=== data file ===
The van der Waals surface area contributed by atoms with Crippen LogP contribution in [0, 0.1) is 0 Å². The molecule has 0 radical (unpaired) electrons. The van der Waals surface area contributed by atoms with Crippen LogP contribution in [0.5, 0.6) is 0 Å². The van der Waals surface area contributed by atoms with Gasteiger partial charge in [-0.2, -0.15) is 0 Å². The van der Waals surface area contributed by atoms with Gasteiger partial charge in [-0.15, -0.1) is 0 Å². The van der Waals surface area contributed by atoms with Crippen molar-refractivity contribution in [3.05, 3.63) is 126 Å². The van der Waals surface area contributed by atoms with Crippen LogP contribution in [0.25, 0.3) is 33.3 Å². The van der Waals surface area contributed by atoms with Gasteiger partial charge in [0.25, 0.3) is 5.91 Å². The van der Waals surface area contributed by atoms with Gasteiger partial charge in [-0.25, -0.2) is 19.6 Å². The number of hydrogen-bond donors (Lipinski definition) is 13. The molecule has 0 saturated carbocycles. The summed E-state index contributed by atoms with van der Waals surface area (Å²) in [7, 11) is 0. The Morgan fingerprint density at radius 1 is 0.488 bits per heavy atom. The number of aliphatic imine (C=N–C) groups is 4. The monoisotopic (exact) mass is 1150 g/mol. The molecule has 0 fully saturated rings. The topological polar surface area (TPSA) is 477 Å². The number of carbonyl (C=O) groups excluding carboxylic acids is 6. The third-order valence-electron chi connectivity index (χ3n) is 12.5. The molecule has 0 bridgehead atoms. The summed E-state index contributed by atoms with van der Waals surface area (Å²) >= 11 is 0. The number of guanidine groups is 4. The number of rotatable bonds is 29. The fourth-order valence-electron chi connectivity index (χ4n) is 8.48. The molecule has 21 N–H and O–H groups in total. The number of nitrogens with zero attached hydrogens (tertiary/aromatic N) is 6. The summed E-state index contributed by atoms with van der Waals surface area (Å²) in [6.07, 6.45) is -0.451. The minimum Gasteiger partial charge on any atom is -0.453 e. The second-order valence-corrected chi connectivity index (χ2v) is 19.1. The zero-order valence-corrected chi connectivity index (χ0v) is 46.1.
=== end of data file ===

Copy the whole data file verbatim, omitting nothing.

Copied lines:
The van der Waals surface area contributed by atoms with Crippen LogP contribution in [0, 0.1) is 0 Å². The molecule has 0 radical (unpaired) electrons. The van der Waals surface area contributed by atoms with Crippen LogP contribution in [0.5, 0.6) is 0 Å². The van der Waals surface area contributed by atoms with Gasteiger partial charge in [-0.2, -0.15) is 0 Å². The van der Waals surface area contributed by atoms with Gasteiger partial charge in [-0.15, -0.1) is 0 Å². The van der Waals surface area contributed by atoms with Crippen molar-refractivity contribution in [3.05, 3.63) is 126 Å². The van der Waals surface area contributed by atoms with Crippen LogP contribution in [0.25, 0.3) is 33.3 Å². The van der Waals surface area contributed by atoms with Gasteiger partial charge in [0.25, 0.3) is 5.91 Å². The van der Waals surface area contributed by atoms with Gasteiger partial charge in [-0.25, -0.2) is 19.6 Å². The number of hydrogen-bond donors (Lipinski definition) is 13. The molecule has 0 saturated carbocycles. The summed E-state index contributed by atoms with van der Waals surface area (Å²) in [7, 11) is 0. The Morgan fingerprint density at radius 1 is 0.488 bits per heavy atom. The number of aliphatic imine (C=N–C) groups is 4. The monoisotopic (exact) mass is 1150 g/mol. The molecule has 0 fully saturated rings. The topological polar surface area (TPSA) is 477 Å². The number of carbonyl (C=O) groups excluding carboxylic acids is 6. The third-order valence-electron chi connectivity index (χ3n) is 12.5. The molecule has 0 bridgehead atoms. The summed E-state index contributed by atoms with van der Waals surface area (Å²) >= 11 is 0. The number of guanidine groups is 4. The number of rotatable bonds is 29. The fourth-order valence-electron chi connectivity index (χ4n) is 8.48. The molecule has 21 N–H and O–H groups in total. The number of nitrogens with zero attached hydrogens (tertiary/aromatic N) is 6. The summed E-state index contributed by atoms with van der Waals surface area (Å²) in [6.07, 6.45) is -0.451. The minimum Gasteiger partial charge on any atom is -0.453 e. The second-order valence-corrected chi connectivity index (χ2v) is 19.1. The zero-order valence-corrected chi connectivity index (χ0v) is 46.1.